The Clean 15: Onions, sweet corn, sweet peas, asparagus, cabbage, eggplant, sweet potatoes, avocados, pineapples, mangoes, kiwi, domestic cantaloupe, watermelon, grapefruit and honeydew.

SOURCE: The Environmental Working Group

{Organics Excel Under Microscope}

Washington State University conducted one of the most comprehensive side-by-side comparisons of organic and conventional strawberry farms, analyzing 31 chemical and biological soil properties, soil DNA, and the taste, nutrition, and quality of three strawberry varieties on 13 conventional farms and 13 organic farms.

Researchers found the organic farms produced more flavorful and nutritious berries while leaving the soil healthier and more genetically diverse.

Findings include:
• The organic strawberries had significantly higher antioxidant activity and concentrations of ascorbic acid and phenolic compounds;
• The organic strawberries had a longer shelf life;
• The organic strawberries had more dry matter, or, “more strawberry in the strawberry;” and
• Anonymous testers, working at times under red light so the fruit color would not bias them, found one variety of organic strawberries was sweeter, had better flavor, and once a white light was turned on, appearance. The testers judged the other two varieties to be similar.

The organic soils surpassed the conventional farmland in several key chemical and biological properties, including carbon sequestration, nitrogen, microbial biomass, enzyme activities, and micronutrients. DNA analysis found the organically managed soils had dramatically more total and unique genes and greater genetic diversity, important measures of the soil’s resilience to stress and ability to carry out essential processes.



The nearly 205 million broiler chickens, 9 million egg-laying hens, 235,000 hogs, and 35,000 dairy cows on factory farms in Georgia produce as much untreated manure as 85 million people — nearly nine times the population of Georgia.

CAFO animals in the U.S. produce about six times the volume of fecal matter of all humans on our planet.  Animals on pasture, by contrast, enrich the soil.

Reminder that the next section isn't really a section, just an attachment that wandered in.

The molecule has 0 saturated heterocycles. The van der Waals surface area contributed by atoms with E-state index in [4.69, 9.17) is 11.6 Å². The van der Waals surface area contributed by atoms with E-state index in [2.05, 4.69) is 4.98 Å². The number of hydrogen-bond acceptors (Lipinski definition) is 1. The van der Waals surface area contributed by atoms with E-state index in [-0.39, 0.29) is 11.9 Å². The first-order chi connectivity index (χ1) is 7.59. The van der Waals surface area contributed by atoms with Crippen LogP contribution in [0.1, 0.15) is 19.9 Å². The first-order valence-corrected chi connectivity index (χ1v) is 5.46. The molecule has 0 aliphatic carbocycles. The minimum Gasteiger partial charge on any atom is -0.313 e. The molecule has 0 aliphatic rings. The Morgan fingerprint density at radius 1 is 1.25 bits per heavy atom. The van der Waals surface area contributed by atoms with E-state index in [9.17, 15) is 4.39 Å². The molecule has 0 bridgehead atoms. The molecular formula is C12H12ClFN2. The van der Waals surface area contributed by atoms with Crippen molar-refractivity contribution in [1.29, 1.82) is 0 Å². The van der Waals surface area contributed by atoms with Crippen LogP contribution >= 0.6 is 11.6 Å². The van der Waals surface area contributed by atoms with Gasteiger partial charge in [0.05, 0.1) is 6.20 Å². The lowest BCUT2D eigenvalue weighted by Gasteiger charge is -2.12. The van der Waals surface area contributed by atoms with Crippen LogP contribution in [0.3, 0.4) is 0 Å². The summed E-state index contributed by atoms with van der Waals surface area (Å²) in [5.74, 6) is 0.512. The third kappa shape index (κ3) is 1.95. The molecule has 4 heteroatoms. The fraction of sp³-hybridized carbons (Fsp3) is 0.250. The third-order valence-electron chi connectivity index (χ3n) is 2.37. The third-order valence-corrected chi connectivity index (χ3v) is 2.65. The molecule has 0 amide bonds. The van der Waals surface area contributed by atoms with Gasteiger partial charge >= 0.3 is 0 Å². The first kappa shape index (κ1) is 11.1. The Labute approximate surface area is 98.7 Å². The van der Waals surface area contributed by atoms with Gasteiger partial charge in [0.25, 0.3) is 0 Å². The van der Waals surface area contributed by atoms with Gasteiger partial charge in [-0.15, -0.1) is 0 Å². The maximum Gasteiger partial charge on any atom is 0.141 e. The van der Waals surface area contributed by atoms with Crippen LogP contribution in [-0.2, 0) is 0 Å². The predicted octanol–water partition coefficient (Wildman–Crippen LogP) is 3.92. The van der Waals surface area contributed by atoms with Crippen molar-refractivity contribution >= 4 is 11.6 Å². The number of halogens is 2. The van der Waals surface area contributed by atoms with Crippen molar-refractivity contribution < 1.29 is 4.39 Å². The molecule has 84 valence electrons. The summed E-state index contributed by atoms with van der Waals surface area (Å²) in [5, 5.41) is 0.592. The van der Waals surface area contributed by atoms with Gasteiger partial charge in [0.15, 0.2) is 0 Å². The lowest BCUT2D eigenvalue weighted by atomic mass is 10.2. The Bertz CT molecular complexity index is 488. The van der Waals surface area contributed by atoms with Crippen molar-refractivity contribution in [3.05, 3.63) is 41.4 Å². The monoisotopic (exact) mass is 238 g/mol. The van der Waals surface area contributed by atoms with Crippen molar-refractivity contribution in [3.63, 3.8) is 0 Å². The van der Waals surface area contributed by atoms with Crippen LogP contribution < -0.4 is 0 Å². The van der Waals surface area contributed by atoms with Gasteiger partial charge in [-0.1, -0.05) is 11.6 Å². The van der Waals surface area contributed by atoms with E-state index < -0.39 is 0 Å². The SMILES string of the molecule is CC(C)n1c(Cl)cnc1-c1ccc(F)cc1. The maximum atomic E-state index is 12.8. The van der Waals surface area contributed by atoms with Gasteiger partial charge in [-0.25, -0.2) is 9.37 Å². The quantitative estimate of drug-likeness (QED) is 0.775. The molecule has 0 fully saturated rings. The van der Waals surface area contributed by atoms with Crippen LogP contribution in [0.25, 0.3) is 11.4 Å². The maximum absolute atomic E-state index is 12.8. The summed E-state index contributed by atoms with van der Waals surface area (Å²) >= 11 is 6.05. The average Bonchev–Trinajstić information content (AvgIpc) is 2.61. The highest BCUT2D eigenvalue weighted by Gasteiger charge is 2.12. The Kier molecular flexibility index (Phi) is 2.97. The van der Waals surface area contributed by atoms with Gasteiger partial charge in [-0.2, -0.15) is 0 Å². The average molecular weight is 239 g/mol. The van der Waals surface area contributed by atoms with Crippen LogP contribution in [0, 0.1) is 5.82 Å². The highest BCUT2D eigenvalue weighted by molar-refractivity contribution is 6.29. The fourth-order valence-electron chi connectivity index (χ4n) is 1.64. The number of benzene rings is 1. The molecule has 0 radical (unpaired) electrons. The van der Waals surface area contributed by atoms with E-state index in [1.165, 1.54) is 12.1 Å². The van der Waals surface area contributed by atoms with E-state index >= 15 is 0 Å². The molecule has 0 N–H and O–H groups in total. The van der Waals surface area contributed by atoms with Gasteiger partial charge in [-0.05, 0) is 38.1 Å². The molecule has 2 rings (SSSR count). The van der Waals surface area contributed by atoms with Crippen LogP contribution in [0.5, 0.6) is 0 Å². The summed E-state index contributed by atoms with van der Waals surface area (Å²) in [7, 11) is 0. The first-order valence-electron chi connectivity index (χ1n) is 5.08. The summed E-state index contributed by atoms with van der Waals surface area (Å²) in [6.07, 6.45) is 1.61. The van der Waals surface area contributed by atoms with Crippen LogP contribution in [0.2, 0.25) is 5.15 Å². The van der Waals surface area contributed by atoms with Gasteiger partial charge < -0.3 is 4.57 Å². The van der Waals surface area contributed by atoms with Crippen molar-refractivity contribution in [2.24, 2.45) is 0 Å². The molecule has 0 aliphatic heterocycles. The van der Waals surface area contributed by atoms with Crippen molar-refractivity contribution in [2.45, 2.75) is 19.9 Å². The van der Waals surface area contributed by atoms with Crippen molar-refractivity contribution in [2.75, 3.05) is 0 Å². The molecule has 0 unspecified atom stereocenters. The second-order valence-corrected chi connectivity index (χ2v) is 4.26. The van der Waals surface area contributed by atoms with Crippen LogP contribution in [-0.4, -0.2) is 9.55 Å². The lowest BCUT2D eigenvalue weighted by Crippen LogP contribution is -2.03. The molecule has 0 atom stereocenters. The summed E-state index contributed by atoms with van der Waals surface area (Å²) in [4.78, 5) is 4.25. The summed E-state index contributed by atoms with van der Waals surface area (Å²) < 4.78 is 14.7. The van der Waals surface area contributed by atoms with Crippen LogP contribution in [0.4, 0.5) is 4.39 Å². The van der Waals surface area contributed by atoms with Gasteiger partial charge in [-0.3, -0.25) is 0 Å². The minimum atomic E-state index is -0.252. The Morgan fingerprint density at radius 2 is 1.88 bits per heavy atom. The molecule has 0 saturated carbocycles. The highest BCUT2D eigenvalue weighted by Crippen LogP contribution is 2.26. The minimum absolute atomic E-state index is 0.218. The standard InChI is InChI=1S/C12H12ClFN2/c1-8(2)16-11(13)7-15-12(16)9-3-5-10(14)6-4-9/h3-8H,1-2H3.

According to the EPA, all but one of the top 10 polluters of water in Georgia were fertilizer manufactures. The pollution killed thousands of fish, created dead zones in rivers and lakes, and endangered drinking water.

Agriculture is the No.1 source of non-point source pollution in the state.




Out of $20 billion Georgians spend on food annually, $16 billion goes to out of state producers.

For every $100 spent at  conventional grocery story, $25 is re-spent locally. For every $100 spent at a farmers’ market, $62 is re-spent locally.

According to the CDC, direct treatment for the overweight and obese costs Georgia more than $2 billion a year.

82 percent of all U.S.D.A. farm subsidy payments went to top 10 percent of Georgia farms, amounting to $4.15 billion over 15 years. 70 percent of Georgia farmers did not collect subsidy payments between 1995 and 2009. $294 million went to farmers and ranchers for environmentally beneficial farm enhancements and conservation practices.

{What If Georgians Ate Georgia Produce?}

If each of the approximately 3.7 million households in the state devoted $10 per week to locally grown products from Georgia, it would add more than $1.9 billion back into the state’s economy, according to “The Local Food Impact: What if Georgians Ate Georgia Produce?” –  a study conducted by the University of Georgia’s College of Agricultural and Environmental Sciences Center for Agribusiness and Economic Development.




1,465 farms have disappeared in Georgia Since 2002.

Since 2004, the number of CSA/farm box programs has increased by 525 percent, and the number of customers has increased by 700 percent.

Since 2004, the number of certified organic producers has increased 220 percent and the number of organic acreage has increased by 892 percent.


Climate Change

Globally, agriculture accounts for 33 percent of all greenhouse gas emissions.

1/5th of the energy used by the food system in the US actually goes towards growing the food.  The other 4/5ths is spent on processing, packaging, moving and storing food.